Immigration Status is an information board setup by Status Solutions UK regulated by the OISC Licence Number F200400202.

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Over 250 illegal immigrants

Over 250 illegal immigrants have been removed from the West Midlands, Warwickshire and West Mercia during a major campaign by the UK Border Agency.

Since 8 May this year officers from the agency’s Solihull HQ have stepped up efforts to locate, arrest and detain foreign nationals who have overstayed their limited leave to remain visas. Up until 12 July, 102 visa overstayers and 154 other immigration offenders had been arrested and removed following unannounced visits by Border Agency officers.

Raids on residential and business addresses have taken place across the region, including Birmingham, Coventry, Rugby, Wolverhampton and Worcester. The majority of those removed are from Bangladesh, India and Pakistan.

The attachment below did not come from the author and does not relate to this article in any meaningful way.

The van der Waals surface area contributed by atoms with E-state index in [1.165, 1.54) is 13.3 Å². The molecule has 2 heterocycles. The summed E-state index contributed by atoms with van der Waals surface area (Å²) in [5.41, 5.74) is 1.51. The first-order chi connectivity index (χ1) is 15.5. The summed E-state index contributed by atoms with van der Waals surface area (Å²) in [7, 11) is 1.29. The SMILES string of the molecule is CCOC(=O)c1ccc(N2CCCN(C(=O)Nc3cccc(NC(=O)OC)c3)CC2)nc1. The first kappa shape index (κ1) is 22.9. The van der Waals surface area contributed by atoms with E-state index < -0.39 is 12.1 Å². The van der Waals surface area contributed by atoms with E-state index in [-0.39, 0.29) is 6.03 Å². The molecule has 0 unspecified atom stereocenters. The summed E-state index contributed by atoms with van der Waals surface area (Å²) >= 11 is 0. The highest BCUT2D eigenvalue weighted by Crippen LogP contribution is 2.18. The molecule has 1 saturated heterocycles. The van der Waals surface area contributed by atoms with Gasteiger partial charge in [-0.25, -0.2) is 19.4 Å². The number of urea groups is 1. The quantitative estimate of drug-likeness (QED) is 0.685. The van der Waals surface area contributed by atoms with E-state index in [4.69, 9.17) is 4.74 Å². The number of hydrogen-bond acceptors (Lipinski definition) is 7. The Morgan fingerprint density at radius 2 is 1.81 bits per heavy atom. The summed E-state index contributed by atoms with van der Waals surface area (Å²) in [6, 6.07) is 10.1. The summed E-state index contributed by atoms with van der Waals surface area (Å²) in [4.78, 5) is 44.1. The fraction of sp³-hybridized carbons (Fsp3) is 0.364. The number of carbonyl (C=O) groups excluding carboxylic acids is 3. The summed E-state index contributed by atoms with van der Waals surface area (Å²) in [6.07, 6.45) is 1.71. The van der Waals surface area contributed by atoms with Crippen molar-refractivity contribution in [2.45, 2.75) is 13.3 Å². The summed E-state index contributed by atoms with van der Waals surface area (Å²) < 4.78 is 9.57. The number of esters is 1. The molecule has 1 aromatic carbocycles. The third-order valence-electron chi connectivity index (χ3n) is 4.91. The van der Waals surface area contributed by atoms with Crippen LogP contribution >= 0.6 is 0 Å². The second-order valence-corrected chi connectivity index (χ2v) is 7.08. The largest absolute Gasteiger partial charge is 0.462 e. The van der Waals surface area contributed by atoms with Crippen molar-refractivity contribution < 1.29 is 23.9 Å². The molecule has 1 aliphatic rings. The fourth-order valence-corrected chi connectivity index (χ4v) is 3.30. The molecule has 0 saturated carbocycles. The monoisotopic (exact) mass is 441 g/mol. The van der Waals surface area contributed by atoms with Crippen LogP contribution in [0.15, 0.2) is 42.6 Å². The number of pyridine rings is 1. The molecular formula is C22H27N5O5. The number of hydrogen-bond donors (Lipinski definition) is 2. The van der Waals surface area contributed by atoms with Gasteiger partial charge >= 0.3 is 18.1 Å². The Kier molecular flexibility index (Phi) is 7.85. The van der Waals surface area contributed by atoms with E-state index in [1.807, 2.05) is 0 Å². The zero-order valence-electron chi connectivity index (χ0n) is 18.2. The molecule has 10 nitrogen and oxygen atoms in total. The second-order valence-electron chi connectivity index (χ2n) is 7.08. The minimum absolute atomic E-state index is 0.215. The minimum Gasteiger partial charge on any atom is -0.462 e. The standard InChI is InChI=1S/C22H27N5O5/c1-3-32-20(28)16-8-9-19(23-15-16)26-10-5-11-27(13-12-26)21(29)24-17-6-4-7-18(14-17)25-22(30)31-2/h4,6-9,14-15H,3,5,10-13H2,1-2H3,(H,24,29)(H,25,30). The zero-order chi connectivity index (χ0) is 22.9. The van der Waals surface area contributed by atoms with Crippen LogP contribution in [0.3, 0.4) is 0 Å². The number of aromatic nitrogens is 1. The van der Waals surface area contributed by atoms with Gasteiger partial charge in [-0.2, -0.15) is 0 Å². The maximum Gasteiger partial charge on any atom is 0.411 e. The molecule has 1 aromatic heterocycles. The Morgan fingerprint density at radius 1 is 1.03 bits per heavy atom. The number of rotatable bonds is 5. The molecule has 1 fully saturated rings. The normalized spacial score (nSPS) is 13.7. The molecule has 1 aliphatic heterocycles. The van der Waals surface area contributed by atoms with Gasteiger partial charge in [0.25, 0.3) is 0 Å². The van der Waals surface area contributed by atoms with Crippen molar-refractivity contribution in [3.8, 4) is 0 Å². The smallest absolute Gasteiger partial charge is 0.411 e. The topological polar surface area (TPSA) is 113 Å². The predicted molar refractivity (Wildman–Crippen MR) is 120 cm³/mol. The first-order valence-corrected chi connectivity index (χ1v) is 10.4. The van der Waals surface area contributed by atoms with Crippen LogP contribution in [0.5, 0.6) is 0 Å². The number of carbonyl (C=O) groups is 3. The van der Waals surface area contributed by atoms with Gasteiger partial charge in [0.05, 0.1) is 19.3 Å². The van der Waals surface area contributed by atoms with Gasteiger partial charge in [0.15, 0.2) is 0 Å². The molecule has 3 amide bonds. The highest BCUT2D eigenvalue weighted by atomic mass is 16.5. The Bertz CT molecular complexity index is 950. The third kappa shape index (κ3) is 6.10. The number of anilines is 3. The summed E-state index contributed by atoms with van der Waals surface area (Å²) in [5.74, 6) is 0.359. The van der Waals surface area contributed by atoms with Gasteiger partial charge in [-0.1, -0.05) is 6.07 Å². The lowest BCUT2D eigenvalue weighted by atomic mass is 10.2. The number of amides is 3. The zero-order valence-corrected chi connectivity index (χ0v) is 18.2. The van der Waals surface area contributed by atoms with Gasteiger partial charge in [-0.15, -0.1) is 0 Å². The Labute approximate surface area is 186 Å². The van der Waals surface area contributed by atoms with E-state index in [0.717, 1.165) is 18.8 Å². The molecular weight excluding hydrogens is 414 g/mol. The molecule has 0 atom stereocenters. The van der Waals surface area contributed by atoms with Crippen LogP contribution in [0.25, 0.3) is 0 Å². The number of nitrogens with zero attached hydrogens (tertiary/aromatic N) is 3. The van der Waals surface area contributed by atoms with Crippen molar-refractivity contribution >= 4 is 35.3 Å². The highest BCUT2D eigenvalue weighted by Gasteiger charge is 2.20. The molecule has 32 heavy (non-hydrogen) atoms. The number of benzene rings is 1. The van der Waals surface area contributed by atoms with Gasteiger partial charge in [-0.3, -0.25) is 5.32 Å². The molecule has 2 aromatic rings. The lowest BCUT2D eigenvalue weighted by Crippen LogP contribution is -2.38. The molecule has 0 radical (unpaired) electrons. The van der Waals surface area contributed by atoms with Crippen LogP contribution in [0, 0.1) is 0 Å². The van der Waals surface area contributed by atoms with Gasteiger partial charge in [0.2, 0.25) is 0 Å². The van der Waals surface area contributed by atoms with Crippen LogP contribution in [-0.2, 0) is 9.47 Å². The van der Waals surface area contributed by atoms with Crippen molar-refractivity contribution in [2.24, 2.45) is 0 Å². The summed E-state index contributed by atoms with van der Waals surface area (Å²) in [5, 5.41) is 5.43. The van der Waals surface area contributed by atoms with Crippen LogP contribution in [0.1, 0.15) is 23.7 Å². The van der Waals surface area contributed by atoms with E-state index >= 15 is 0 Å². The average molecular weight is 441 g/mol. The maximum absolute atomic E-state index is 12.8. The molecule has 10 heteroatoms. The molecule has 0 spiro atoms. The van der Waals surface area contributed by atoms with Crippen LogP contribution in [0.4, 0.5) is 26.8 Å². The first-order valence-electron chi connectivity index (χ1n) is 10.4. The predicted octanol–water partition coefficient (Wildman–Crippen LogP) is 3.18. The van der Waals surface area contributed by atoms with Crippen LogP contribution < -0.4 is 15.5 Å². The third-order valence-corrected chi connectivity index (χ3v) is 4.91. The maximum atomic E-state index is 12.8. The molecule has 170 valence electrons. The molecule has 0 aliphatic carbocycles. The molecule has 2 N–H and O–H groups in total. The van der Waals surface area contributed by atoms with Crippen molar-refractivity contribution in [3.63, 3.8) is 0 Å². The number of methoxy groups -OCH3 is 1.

The figures include foreign nationals who have been removed by force, those who have left voluntarily after being contacted by the agency and others who have been cross-checked against the e-borders database, which confirms the names of all passengers who have left the country on inter-continental flights.

All foreign nationals that have overstayed visas face being barred from re-entering the UK.